Sermon 1

A Name Above All

“O How I Love Jesus”—one of my favorite hymns! It exalts the name that God said is “above every name.”

Names in our day do not mean much. Parents choose their children’s names for many reasons. Some names are different, some are weird, and some are chosen to honor a family member or someone the parents think of as their hero. But, most of the time, there is no special significance behind the choice of a name.

In Bible times, things were different. Names were given for a reason. Names meant something, and people often lived up to their names: Jacob (“trickster”), David (“beloved”), Abraham (“father of a multitude”), and Moses (“drawn out”).

In the Bible, Jesus is given many names and titles. He is called Alpha and Omega, bread, bridegroom, bright and morning star, captain, counselor, covenant, chosen of God, and Christ. He is the door, the desire of all nations, Father, and Emmanuel. He is God, High Priest, King of Israel, King of Kings, King of glory, and King everlasting. He is the life, light, love, lily, lion, lamb, lawgiver, living stone, and Lord of glory. Of all the names given to Him, however, none is as precious, as sweet, or as majestic as the name Jesus. Let’s look at the name that is above every other name.

Let’s consider the name mentioned in Matthew 1:21. The angel commanded Joseph to name the baby Mary would bear “Jesus.” Why? That name would describe in detail the entirety of all Jesus was coming to do.


The name “Jesus” means, “Jehovah is salvation.” It was a very common name in biblical society. Jesus may have had a common name, but He was no ordinary baby. His birth was normal, but His conception was anything but the one “of the Most High” (Luke 1:26-38). Jesus was a real human baby, but He was also God in the flesh (John 1:1, 14).

When Jesus was born in Bethlehem, God came to earth to live among men (Phil. 2:5- 8). Imagine! The Creator became dependent upon the created! When we speak of the Jesus of the Bible, we are referring to God in the flesh!


His name means “Jehovah is salvation.” The word “salvation” tells us what Jesus came to this world to accomplish: He came to “save His people from their sins” (Matt. 1:21).

The word “save” means “to keep safe and sound, to rescue from danger or destruction.” How would Jesus accomplish this? In Mark 10:45, He tells us in His own words: Jesus came to this world for one purpose—to die on the cross for sinners (John 18:37; Phil. 2:8b, “even the death on the cross” [Isa. 53:4-6; Ps. 22:1; 12-18]). Even our Lord’s great mission statement in Luke 19:10 reveals His intentions

Ellen G. White says, “The name of Jesus is all powerful to save. It is this magic name that dispels our darkness, and gives us light in the Lord. It cheers our hearts in the darkest seasons of our pilgrimage, and gives us peace with God.”1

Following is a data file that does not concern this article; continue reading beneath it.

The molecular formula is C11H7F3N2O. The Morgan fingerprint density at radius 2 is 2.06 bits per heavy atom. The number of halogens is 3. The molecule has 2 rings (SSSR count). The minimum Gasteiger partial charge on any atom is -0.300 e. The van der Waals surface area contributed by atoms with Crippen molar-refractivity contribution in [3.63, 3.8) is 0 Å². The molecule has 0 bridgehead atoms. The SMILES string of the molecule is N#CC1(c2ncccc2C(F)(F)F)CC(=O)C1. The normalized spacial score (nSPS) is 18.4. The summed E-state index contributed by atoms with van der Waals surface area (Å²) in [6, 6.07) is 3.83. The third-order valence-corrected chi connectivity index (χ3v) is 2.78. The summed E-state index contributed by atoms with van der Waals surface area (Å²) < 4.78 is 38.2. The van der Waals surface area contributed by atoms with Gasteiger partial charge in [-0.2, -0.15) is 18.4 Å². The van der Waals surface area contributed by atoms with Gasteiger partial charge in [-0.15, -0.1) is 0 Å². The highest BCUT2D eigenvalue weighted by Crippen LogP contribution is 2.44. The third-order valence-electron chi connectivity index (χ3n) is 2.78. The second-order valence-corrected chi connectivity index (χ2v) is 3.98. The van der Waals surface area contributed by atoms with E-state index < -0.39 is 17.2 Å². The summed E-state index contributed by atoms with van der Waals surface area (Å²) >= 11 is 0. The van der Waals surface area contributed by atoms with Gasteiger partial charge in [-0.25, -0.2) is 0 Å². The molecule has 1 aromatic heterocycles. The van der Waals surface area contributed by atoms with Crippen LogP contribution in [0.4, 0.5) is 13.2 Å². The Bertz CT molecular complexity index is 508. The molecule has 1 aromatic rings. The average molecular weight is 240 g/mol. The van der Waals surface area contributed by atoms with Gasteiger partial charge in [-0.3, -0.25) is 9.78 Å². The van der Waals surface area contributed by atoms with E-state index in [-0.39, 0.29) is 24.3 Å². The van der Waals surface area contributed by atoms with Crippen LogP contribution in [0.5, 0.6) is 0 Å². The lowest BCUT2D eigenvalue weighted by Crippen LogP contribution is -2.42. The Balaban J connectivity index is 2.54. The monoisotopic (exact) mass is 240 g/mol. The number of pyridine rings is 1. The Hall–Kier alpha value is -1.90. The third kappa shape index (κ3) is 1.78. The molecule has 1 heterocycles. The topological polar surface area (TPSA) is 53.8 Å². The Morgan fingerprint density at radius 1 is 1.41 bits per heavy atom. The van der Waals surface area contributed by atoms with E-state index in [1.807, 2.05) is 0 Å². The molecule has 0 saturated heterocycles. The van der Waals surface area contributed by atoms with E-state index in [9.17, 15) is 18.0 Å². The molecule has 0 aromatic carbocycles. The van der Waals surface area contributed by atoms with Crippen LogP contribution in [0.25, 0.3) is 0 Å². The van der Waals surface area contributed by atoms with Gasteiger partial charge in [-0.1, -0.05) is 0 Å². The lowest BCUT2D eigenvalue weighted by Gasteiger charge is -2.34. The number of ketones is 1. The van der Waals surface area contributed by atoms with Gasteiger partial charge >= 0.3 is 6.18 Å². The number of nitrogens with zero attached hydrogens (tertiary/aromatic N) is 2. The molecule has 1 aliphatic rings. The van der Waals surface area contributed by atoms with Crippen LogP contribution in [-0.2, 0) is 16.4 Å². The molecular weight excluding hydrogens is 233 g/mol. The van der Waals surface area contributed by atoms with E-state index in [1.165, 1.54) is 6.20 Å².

In spite of all He did while He was here, His primary purpose in coming into this world was to die for His people.


The name “Jesus” is our Lord’s human name. He is given many names in the Bible, but the name “Jesus” is the name that identifies Him with the people He came to save (Phil. 2:5-8a). He was all God, and He was all man, too!

Imagine this: the Lord of glory came into this world. He came not as a king but as a humble servant. He was born in a manger, not in a palace. Jesus understood poverty (Matt. 8:20), weariness (John 4:6; Matt. 8:24), hunger (Matt. 4:2), rejection (John 1:11, 19:10), loneliness (John 6:15; Matt 26:29), temptation (Matt. 4:1-11), and the rest of the trials of the human condition. He endured these things so that He might identify Himself with us, understand us, and be able to comfort us in our trials (Heb. 4:15, 16). 

Ellen G. White says, “Whatever spiritual blessing we need, it is our privilege to claim it through Jesus. We may tell the Lord, with the simplicity of a child, exactly what we need. We may state to Him our temporal matters, asking Him for bread and raiment as well as for the bread of life and the robe of Christ’s righteousness. Your heavenly Father knows that you have need of all these things, and you are invited to ask Him concerning them. It is through the name of Jesus that every favor is received. God will honor that name, and will supply your necessities from the riches of His liberality.”2


As I stated earlier, there were many children in Jesus’ time who shared His name, but there was only one who could be called “Emmanuel” (verse 23). Thousands of babies were born into the world that same year, but only one would grow up to be the Savior of the world!

After all these years, Jesus still stands alone. He is the only One who can save a lost soul (John 14:6; Acts 4:12). He is the only one who can save a sin-sick soul!

Humanity has fallen into a deep pit of sin. As we lie in it dying, many would-be saviors walk by with their advice. The legalist says, “You shouldn’t fall into pits.” The religionist says, “I can tell you how to get out of that pit and avoid other pits in the future.” The pessimist says, “You’re going to die in that pit!” The optimist says, “I have seen worse pits than that.” The realist says, “You need to accept your pit.” The spiritualist says, “There is no pit.” Jesus comes by, and He says, “I’ll get into the pit with you and lift you out!” That is exactly what Jesus did for you and me (Ps. 40:1-3).


Yes, there is something special about Jesus’ name. Do you know Him? Have you experienced the power behind His name? If you have, then you know why this name is above every other name. You know why Jesus is exalted and why just the mention of that precious name can speak peace to the troubled, comfort to the hurting, life to the dead, joy to the sad, hope for the hopeless, and glory to the saved soul. Do you need Him? He is as close as the mention of His name (Isa. 55:6).

1 Ellen G. White, Review and Herald, August 5, 1909, par. 5.
2 ———, Prayer, 221.

General Conference Ministerial Association